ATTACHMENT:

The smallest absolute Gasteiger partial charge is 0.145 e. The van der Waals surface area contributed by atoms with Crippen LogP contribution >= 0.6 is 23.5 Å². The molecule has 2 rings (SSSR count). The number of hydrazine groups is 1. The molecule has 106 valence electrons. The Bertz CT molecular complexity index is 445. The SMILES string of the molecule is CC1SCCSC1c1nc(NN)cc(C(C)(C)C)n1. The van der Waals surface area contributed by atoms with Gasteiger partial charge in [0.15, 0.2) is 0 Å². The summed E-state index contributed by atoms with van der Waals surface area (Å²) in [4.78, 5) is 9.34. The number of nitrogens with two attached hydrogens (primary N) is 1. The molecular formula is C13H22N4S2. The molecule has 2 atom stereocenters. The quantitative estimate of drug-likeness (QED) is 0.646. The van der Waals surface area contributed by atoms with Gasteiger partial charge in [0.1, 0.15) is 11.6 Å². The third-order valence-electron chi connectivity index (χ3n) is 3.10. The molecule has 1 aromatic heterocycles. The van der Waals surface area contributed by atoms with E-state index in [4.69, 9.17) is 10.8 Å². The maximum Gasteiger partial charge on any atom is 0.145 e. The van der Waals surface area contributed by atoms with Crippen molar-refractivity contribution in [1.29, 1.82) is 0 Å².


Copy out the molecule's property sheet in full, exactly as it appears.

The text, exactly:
The smallest absolute Gasteiger partial charge is 0.145 e. The van der Waals surface area contributed by atoms with Crippen LogP contribution >= 0.6 is 23.5 Å². The molecule has 2 rings (SSSR count). The number of hydrazine groups is 1. The molecule has 106 valence electrons. The Bertz CT molecular complexity index is 445. The SMILES string of the molecule is CC1SCCSC1c1nc(NN)cc(C(C)(C)C)n1. The van der Waals surface area contributed by atoms with Gasteiger partial charge in [0.15, 0.2) is 0 Å². The summed E-state index contributed by atoms with van der Waals surface area (Å²) in [4.78, 5) is 9.34. The number of nitrogens with two attached hydrogens (primary N) is 1. The molecular formula is C13H22N4S2. The molecule has 2 atom stereocenters. The quantitative estimate of drug-likeness (QED) is 0.646. The van der Waals surface area contributed by atoms with Gasteiger partial charge in [0.1, 0.15) is 11.6 Å². The third-order valence-electron chi connectivity index (χ3n) is 3.10. The molecule has 1 aromatic heterocycles. The van der Waals surface area contributed by atoms with E-state index in [4.69, 9.17) is 10.8 Å². The maximum Gasteiger partial charge on any atom is 0.145 e. The van der Waals surface area contributed by atoms with Crippen molar-refractivity contribution in [1.29, 1.82) is 0 Å².